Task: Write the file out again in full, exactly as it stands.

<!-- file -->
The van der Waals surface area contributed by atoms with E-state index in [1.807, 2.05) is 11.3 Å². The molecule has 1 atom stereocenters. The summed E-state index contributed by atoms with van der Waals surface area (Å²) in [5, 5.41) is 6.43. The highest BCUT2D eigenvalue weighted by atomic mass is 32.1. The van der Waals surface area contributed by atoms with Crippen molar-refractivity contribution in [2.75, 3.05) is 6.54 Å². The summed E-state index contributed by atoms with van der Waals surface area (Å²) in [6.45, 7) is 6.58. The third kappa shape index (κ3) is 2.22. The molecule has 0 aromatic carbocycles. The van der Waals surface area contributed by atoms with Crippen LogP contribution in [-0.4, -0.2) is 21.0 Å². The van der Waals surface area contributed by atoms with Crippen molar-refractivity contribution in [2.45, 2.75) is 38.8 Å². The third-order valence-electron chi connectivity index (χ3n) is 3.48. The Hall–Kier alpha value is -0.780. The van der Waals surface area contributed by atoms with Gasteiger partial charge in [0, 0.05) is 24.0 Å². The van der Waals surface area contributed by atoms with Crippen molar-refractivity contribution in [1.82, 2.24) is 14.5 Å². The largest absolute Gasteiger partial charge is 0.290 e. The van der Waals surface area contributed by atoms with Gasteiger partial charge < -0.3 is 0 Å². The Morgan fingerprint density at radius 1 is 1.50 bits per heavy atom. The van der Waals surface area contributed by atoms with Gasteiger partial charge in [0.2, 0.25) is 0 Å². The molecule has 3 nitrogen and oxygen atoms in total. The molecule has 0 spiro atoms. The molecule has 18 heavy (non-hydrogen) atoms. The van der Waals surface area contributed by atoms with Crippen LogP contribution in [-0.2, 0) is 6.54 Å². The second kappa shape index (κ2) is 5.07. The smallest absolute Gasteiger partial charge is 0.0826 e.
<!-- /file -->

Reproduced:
The van der Waals surface area contributed by atoms with E-state index in [1.807, 2.05) is 11.3 Å². The molecule has 1 atom stereocenters. The summed E-state index contributed by atoms with van der Waals surface area (Å²) in [5, 5.41) is 6.43. The highest BCUT2D eigenvalue weighted by atomic mass is 32.1. The van der Waals surface area contributed by atoms with Crippen molar-refractivity contribution in [2.75, 3.05) is 6.54 Å². The summed E-state index contributed by atoms with van der Waals surface area (Å²) in [6.45, 7) is 6.58. The third kappa shape index (κ3) is 2.22. The molecule has 0 aromatic carbocycles. The van der Waals surface area contributed by atoms with Crippen LogP contribution in [-0.4, -0.2) is 21.0 Å². The van der Waals surface area contributed by atoms with Crippen molar-refractivity contribution in [2.45, 2.75) is 38.8 Å². The third-order valence-electron chi connectivity index (χ3n) is 3.48. The Hall–Kier alpha value is -0.780. The van der Waals surface area contributed by atoms with Gasteiger partial charge in [0, 0.05) is 24.0 Å². The van der Waals surface area contributed by atoms with Crippen molar-refractivity contribution in [1.82, 2.24) is 14.5 Å². The largest absolute Gasteiger partial charge is 0.290 e. The van der Waals surface area contributed by atoms with Gasteiger partial charge < -0.3 is 0 Å². The Morgan fingerprint density at radius 1 is 1.50 bits per heavy atom. The van der Waals surface area contributed by atoms with Gasteiger partial charge in [0.2, 0.25) is 0 Å². The molecule has 3 nitrogen and oxygen atoms in total. The molecule has 0 spiro atoms. The molecule has 18 heavy (non-hydrogen) atoms. The van der Waals surface area contributed by atoms with Crippen LogP contribution in [-0.2, 0) is 6.54 Å². The second kappa shape index (κ2) is 5.07. The smallest absolute Gasteiger partial charge is 0.0826 e.